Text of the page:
Summer Squash: Admitting You Have a Problem…
Written by: Sumati Shah
… is the first step to finding a solution!
My summer squash are… squashless. It’s August.
By now I should be harvesting at least 2-3 small to medium sized crook neck and petit pan (I’ve also seen it spelled patty pan, I’m sticking with the French that makes sense) squash per week and wondering what new recipe I should try, and who might like to have some gifted fresh food to make use of all the over abundance. It’s a beautiful problem to have.
Instead, I’m trying to figure out the problem…why are my squash apparently only making male flowers?
This is happening to all 4 of the plants growing in my garden:
- Lots of flowers – all long stemmed males
- Lots of pollinators – bees and wasps sleep in the flowers on the regular (it’s why I’ve yet to try making stuffed zucchini blossoms)
- Plenty of sun – maybe a bit too much, but this hasn’t stopped them before
- Plentiful rain and regular watering
The potential causes are a little mystifying:
- Squash beetles are an expected problem – the slim yellow beetles with black stripes looking like tiny clown suits to my vivid imagination bely the later mess their presence creates! But there are fewer of them around than other years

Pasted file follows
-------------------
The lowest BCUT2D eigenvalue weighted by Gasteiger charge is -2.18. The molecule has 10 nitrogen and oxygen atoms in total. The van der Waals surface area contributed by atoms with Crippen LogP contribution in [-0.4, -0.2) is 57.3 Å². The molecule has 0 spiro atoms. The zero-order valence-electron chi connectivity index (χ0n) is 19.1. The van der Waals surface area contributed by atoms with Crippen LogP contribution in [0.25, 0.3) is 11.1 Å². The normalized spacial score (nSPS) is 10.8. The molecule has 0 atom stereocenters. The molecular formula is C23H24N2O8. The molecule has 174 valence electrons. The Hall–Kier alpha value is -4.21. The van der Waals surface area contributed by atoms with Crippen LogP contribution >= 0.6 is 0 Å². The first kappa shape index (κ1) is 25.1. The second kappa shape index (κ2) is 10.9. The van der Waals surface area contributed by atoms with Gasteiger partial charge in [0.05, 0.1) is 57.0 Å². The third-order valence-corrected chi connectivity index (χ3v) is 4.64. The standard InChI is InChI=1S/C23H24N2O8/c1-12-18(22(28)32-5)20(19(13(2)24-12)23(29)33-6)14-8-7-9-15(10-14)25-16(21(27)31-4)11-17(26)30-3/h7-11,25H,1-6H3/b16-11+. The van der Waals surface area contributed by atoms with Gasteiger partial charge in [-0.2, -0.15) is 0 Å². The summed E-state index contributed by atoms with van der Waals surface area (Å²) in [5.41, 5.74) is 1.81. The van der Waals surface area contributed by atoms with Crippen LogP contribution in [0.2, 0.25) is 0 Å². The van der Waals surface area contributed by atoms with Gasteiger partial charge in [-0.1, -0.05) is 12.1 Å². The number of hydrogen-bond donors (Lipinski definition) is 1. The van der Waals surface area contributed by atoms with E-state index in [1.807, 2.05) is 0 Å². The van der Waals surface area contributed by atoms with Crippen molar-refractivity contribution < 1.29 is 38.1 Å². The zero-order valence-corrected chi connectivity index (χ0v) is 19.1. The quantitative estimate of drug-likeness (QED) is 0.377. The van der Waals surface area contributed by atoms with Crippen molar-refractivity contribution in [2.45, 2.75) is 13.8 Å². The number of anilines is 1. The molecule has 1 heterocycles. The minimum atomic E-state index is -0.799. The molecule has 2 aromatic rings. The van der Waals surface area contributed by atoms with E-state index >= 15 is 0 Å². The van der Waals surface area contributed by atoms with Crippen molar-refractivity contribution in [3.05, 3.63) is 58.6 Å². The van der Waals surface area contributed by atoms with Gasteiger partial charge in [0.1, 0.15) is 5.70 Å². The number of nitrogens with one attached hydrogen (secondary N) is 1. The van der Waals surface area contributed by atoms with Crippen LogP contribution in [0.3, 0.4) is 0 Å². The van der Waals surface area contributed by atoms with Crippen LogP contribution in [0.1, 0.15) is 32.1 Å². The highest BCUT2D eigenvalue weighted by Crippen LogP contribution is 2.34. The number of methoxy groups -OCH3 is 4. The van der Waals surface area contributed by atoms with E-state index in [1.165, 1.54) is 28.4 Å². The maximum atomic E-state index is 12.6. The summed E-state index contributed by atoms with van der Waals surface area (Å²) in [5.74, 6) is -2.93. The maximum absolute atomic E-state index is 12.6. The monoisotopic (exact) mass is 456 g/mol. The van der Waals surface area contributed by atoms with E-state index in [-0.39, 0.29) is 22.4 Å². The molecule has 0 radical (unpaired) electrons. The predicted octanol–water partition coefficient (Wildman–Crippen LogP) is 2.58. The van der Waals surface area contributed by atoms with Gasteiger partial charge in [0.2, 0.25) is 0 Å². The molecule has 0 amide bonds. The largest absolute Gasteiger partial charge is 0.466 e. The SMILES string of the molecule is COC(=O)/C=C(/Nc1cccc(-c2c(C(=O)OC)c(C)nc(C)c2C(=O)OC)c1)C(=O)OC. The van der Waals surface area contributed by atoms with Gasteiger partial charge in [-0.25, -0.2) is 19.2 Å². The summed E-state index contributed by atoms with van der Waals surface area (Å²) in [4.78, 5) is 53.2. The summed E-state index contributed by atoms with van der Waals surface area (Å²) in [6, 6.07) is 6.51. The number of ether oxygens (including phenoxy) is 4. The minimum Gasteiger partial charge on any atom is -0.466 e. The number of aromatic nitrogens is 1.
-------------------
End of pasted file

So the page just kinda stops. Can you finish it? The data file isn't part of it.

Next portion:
- Powdery mildew – often something I watch for once the summer’s hot stretch gets going – haven’t seen any sign of it this year since watering has been helped with so much regular rainfall
It’s a pickle(I don’t have any cucumbers growing this year either!) that is more than a little disappointing.
I was expecting a good deal of food to come from all the garden space I’ve given to these plants.
I’m truly not sure what the problem is, although I’ve come to the conclusion that it’s a lack of nutrients. This feels like failure! Then I remember that this patch of garden is one I just turned over 2 years ago and that I’ve not really added much organic matter to it in that time!
I’m going to suck it up for now and apply some water soluble fertilizer and see if that gives my otherwise healthy plants a boost.
I’m fairly certain that I haven’t tended my soil sufficiently and I’ll work to improve that for next season, but for this year’s crops I’m going to hit the fertilizer juice toute suite and see if I can coax these plants into producing some goodies. It’s not my first (or second) choice, but we’ve made it this far, and summer’s not over yet!
Rule of Green Thumbs:
Having a green thumb doesn’t mean everything you grow is always a success…it means you Expect the Unexpected, and learn from it.
Go Go Green Thumbs!